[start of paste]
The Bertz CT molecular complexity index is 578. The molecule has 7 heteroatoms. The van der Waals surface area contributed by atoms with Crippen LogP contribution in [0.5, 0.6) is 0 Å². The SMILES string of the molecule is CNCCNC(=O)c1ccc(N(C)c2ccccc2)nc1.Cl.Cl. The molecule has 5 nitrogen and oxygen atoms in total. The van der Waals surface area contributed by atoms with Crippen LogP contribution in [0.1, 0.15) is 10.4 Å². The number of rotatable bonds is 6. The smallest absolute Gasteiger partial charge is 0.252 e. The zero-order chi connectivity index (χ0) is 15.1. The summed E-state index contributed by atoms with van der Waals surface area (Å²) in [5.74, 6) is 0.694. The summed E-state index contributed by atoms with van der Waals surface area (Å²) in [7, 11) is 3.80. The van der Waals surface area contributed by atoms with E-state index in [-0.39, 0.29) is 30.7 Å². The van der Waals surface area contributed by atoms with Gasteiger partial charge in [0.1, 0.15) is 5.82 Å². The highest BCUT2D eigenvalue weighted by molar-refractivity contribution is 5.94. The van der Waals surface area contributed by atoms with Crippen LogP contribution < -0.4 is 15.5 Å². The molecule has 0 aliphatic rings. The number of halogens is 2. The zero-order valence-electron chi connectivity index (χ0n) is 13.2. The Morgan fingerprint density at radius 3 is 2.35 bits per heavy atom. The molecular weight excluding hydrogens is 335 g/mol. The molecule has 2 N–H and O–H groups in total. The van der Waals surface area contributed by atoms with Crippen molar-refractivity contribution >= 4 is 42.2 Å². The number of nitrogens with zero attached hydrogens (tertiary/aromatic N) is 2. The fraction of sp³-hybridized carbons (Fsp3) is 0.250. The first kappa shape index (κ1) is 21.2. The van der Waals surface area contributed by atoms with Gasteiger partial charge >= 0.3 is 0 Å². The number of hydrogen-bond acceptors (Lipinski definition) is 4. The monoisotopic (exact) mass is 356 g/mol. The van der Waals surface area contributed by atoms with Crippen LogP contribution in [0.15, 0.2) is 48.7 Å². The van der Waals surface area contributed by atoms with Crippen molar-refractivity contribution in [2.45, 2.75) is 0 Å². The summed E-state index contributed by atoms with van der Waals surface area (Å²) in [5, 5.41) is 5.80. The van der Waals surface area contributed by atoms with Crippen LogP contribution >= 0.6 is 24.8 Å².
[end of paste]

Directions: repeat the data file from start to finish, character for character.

The Bertz CT molecular complexity index is 578. The molecule has 7 heteroatoms. The van der Waals surface area contributed by atoms with Crippen LogP contribution in [0.5, 0.6) is 0 Å². The SMILES string of the molecule is CNCCNC(=O)c1ccc(N(C)c2ccccc2)nc1.Cl.Cl. The molecule has 5 nitrogen and oxygen atoms in total. The van der Waals surface area contributed by atoms with Crippen LogP contribution in [0.1, 0.15) is 10.4 Å². The number of rotatable bonds is 6. The smallest absolute Gasteiger partial charge is 0.252 e. The zero-order chi connectivity index (χ0) is 15.1. The summed E-state index contributed by atoms with van der Waals surface area (Å²) in [5.74, 6) is 0.694. The summed E-state index contributed by atoms with van der Waals surface area (Å²) in [7, 11) is 3.80. The van der Waals surface area contributed by atoms with E-state index in [-0.39, 0.29) is 30.7 Å². The van der Waals surface area contributed by atoms with Gasteiger partial charge in [0.1, 0.15) is 5.82 Å². The highest BCUT2D eigenvalue weighted by molar-refractivity contribution is 5.94. The van der Waals surface area contributed by atoms with Crippen LogP contribution < -0.4 is 15.5 Å². The molecule has 0 aliphatic rings. The number of halogens is 2. The zero-order valence-electron chi connectivity index (χ0n) is 13.2. The Morgan fingerprint density at radius 3 is 2.35 bits per heavy atom. The molecular weight excluding hydrogens is 335 g/mol. The molecule has 2 N–H and O–H groups in total. The van der Waals surface area contributed by atoms with Crippen molar-refractivity contribution >= 4 is 42.2 Å². The number of nitrogens with zero attached hydrogens (tertiary/aromatic N) is 2. The fraction of sp³-hybridized carbons (Fsp3) is 0.250. The first kappa shape index (κ1) is 21.2. The van der Waals surface area contributed by atoms with Gasteiger partial charge >= 0.3 is 0 Å². The number of hydrogen-bond acceptors (Lipinski definition) is 4. The monoisotopic (exact) mass is 356 g/mol. The van der Waals surface area contributed by atoms with Crippen LogP contribution in [0.15, 0.2) is 48.7 Å². The van der Waals surface area contributed by atoms with Crippen molar-refractivity contribution in [2.45, 2.75) is 0 Å². The summed E-state index contributed by atoms with van der Waals surface area (Å²) in [5, 5.41) is 5.80. The van der Waals surface area contributed by atoms with Crippen LogP contribution >= 0.6 is 24.8 Å².